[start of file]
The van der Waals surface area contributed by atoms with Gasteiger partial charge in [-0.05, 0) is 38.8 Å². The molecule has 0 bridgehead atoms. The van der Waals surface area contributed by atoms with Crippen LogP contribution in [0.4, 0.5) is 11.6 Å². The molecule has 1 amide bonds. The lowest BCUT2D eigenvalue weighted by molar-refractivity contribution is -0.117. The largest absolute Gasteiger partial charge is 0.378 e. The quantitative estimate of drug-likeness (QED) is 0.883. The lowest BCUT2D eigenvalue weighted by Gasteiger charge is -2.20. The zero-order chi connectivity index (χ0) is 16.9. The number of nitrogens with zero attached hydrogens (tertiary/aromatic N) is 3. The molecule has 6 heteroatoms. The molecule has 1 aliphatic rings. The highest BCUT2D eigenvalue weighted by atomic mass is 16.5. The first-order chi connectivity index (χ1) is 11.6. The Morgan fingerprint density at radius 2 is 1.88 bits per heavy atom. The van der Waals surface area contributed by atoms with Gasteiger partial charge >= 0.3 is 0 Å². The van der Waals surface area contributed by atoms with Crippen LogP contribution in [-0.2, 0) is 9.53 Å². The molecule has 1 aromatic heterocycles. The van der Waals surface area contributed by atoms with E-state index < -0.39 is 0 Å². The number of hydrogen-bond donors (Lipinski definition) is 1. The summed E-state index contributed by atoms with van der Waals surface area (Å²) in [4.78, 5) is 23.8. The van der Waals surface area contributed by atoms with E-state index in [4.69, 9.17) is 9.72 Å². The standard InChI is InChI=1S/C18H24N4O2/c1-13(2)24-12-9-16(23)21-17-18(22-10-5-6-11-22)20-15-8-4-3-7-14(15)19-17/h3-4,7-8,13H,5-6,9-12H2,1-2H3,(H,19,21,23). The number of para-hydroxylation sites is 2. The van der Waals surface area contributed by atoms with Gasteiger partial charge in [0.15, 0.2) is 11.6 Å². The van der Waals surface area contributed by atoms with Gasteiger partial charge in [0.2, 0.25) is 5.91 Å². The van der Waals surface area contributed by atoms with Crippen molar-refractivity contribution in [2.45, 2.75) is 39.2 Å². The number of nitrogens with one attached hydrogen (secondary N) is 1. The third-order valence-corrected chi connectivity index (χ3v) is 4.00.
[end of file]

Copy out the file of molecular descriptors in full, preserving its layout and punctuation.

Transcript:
The van der Waals surface area contributed by atoms with Gasteiger partial charge in [-0.05, 0) is 38.8 Å². The molecule has 0 bridgehead atoms. The van der Waals surface area contributed by atoms with Crippen LogP contribution in [0.4, 0.5) is 11.6 Å². The molecule has 1 amide bonds. The lowest BCUT2D eigenvalue weighted by molar-refractivity contribution is -0.117. The largest absolute Gasteiger partial charge is 0.378 e. The quantitative estimate of drug-likeness (QED) is 0.883. The lowest BCUT2D eigenvalue weighted by Gasteiger charge is -2.20. The zero-order chi connectivity index (χ0) is 16.9. The number of nitrogens with zero attached hydrogens (tertiary/aromatic N) is 3. The molecule has 6 heteroatoms. The molecule has 1 aliphatic rings. The highest BCUT2D eigenvalue weighted by atomic mass is 16.5. The first-order chi connectivity index (χ1) is 11.6. The Morgan fingerprint density at radius 2 is 1.88 bits per heavy atom. The van der Waals surface area contributed by atoms with Gasteiger partial charge >= 0.3 is 0 Å². The van der Waals surface area contributed by atoms with Crippen LogP contribution in [-0.2, 0) is 9.53 Å². The molecule has 1 aromatic heterocycles. The van der Waals surface area contributed by atoms with E-state index < -0.39 is 0 Å². The number of hydrogen-bond donors (Lipinski definition) is 1. The summed E-state index contributed by atoms with van der Waals surface area (Å²) in [4.78, 5) is 23.8. The van der Waals surface area contributed by atoms with E-state index in [4.69, 9.17) is 9.72 Å². The standard InChI is InChI=1S/C18H24N4O2/c1-13(2)24-12-9-16(23)21-17-18(22-10-5-6-11-22)20-15-8-4-3-7-14(15)19-17/h3-4,7-8,13H,5-6,9-12H2,1-2H3,(H,19,21,23). The number of para-hydroxylation sites is 2. The van der Waals surface area contributed by atoms with Gasteiger partial charge in [0.15, 0.2) is 11.6 Å². The van der Waals surface area contributed by atoms with Gasteiger partial charge in [0.2, 0.25) is 5.91 Å². The van der Waals surface area contributed by atoms with Crippen molar-refractivity contribution in [2.45, 2.75) is 39.2 Å². The number of nitrogens with one attached hydrogen (secondary N) is 1. The third-order valence-corrected chi connectivity index (χ3v) is 4.00.